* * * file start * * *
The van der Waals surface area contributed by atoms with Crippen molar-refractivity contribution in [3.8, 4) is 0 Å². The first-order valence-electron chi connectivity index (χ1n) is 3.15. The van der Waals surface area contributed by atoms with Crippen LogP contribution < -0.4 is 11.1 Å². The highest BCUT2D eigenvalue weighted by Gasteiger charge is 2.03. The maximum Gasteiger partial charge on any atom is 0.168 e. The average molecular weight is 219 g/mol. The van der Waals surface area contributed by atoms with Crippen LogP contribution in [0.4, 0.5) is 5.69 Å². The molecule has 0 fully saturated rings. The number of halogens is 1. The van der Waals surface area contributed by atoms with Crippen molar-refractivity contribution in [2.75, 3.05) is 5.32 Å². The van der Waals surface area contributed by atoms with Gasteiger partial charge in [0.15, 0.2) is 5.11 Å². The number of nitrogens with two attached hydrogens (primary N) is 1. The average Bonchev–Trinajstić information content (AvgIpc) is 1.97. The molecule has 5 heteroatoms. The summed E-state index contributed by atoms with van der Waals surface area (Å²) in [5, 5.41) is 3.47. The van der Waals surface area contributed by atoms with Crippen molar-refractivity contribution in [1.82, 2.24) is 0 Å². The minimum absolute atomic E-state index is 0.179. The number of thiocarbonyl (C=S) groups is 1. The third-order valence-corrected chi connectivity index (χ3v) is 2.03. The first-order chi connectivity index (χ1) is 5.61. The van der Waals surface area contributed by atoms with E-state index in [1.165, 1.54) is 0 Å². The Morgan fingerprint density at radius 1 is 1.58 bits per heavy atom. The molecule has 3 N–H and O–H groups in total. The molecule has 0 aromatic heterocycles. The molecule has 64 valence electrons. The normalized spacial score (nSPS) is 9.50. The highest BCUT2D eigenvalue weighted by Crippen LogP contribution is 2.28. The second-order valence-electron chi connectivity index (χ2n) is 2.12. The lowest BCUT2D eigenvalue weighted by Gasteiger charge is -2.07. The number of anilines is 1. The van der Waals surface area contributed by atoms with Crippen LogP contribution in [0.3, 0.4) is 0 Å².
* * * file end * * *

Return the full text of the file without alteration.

The van der Waals surface area contributed by atoms with Crippen molar-refractivity contribution in [3.8, 4) is 0 Å². The first-order valence-electron chi connectivity index (χ1n) is 3.15. The van der Waals surface area contributed by atoms with Crippen LogP contribution < -0.4 is 11.1 Å². The highest BCUT2D eigenvalue weighted by Gasteiger charge is 2.03. The maximum Gasteiger partial charge on any atom is 0.168 e. The average molecular weight is 219 g/mol. The van der Waals surface area contributed by atoms with Crippen LogP contribution in [0.4, 0.5) is 5.69 Å². The molecule has 0 fully saturated rings. The number of halogens is 1. The van der Waals surface area contributed by atoms with Crippen molar-refractivity contribution in [2.75, 3.05) is 5.32 Å². The van der Waals surface area contributed by atoms with Gasteiger partial charge in [0.15, 0.2) is 5.11 Å². The number of nitrogens with two attached hydrogens (primary N) is 1. The average Bonchev–Trinajstić information content (AvgIpc) is 1.97. The molecule has 5 heteroatoms. The summed E-state index contributed by atoms with van der Waals surface area (Å²) in [5, 5.41) is 3.47. The van der Waals surface area contributed by atoms with Crippen molar-refractivity contribution in [1.82, 2.24) is 0 Å². The minimum absolute atomic E-state index is 0.179. The number of thiocarbonyl (C=S) groups is 1. The third-order valence-corrected chi connectivity index (χ3v) is 2.03. The first-order chi connectivity index (χ1) is 5.61. The van der Waals surface area contributed by atoms with E-state index in [1.165, 1.54) is 0 Å². The Morgan fingerprint density at radius 1 is 1.58 bits per heavy atom. The molecule has 3 N–H and O–H groups in total. The molecule has 0 aromatic heterocycles. The molecule has 64 valence electrons. The normalized spacial score (nSPS) is 9.50. The highest BCUT2D eigenvalue weighted by Crippen LogP contribution is 2.28. The second-order valence-electron chi connectivity index (χ2n) is 2.12. The lowest BCUT2D eigenvalue weighted by Gasteiger charge is -2.07. The number of anilines is 1. The van der Waals surface area contributed by atoms with Crippen LogP contribution in [0.3, 0.4) is 0 Å².